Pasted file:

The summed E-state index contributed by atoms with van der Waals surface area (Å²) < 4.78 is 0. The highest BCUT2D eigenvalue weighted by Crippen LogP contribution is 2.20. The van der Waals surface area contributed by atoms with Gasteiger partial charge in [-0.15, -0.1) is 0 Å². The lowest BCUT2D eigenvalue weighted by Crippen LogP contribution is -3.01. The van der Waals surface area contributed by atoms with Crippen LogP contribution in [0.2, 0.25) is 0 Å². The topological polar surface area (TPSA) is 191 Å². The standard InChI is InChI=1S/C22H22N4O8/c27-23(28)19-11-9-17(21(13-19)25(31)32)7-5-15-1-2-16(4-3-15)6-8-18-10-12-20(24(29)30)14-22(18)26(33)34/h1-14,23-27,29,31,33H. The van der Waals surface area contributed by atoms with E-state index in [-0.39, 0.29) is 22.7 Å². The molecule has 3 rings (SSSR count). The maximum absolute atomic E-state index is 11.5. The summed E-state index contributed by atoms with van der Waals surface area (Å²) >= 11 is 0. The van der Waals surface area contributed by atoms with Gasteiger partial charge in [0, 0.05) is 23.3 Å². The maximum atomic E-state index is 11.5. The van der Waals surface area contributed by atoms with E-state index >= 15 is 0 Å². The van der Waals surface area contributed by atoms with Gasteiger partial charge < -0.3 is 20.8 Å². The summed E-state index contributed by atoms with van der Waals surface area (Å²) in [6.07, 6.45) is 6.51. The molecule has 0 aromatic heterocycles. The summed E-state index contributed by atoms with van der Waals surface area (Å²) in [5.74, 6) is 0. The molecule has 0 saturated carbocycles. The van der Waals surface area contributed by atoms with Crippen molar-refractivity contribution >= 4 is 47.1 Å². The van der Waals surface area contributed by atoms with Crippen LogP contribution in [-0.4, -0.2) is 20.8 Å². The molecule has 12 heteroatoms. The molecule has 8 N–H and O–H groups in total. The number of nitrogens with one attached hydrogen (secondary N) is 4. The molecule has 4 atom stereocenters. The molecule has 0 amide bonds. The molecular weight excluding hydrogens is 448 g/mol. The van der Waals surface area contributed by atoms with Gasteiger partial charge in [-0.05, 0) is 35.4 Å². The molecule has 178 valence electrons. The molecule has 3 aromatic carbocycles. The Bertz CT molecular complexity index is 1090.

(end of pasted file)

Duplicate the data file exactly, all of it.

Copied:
The summed E-state index contributed by atoms with van der Waals surface area (Å²) < 4.78 is 0. The highest BCUT2D eigenvalue weighted by Crippen LogP contribution is 2.20. The van der Waals surface area contributed by atoms with Gasteiger partial charge in [-0.15, -0.1) is 0 Å². The lowest BCUT2D eigenvalue weighted by Crippen LogP contribution is -3.01. The van der Waals surface area contributed by atoms with Crippen LogP contribution in [0.2, 0.25) is 0 Å². The topological polar surface area (TPSA) is 191 Å². The standard InChI is InChI=1S/C22H22N4O8/c27-23(28)19-11-9-17(21(13-19)25(31)32)7-5-15-1-2-16(4-3-15)6-8-18-10-12-20(24(29)30)14-22(18)26(33)34/h1-14,23-27,29,31,33H. The van der Waals surface area contributed by atoms with E-state index in [-0.39, 0.29) is 22.7 Å². The molecule has 3 rings (SSSR count). The maximum absolute atomic E-state index is 11.5. The summed E-state index contributed by atoms with van der Waals surface area (Å²) >= 11 is 0. The van der Waals surface area contributed by atoms with Gasteiger partial charge in [0, 0.05) is 23.3 Å². The maximum atomic E-state index is 11.5. The van der Waals surface area contributed by atoms with E-state index >= 15 is 0 Å². The van der Waals surface area contributed by atoms with Gasteiger partial charge < -0.3 is 20.8 Å². The summed E-state index contributed by atoms with van der Waals surface area (Å²) in [6.07, 6.45) is 6.51. The molecule has 0 aromatic heterocycles. The summed E-state index contributed by atoms with van der Waals surface area (Å²) in [5.74, 6) is 0. The molecule has 0 saturated carbocycles. The van der Waals surface area contributed by atoms with Crippen molar-refractivity contribution >= 4 is 47.1 Å². The van der Waals surface area contributed by atoms with Crippen LogP contribution in [-0.4, -0.2) is 20.8 Å². The molecule has 12 heteroatoms. The molecule has 8 N–H and O–H groups in total. The number of nitrogens with one attached hydrogen (secondary N) is 4. The molecule has 4 atom stereocenters. The molecule has 0 amide bonds. The molecular weight excluding hydrogens is 448 g/mol. The van der Waals surface area contributed by atoms with Gasteiger partial charge in [-0.05, 0) is 35.4 Å². The molecule has 178 valence electrons. The molecule has 3 aromatic carbocycles. The Bertz CT molecular complexity index is 1090.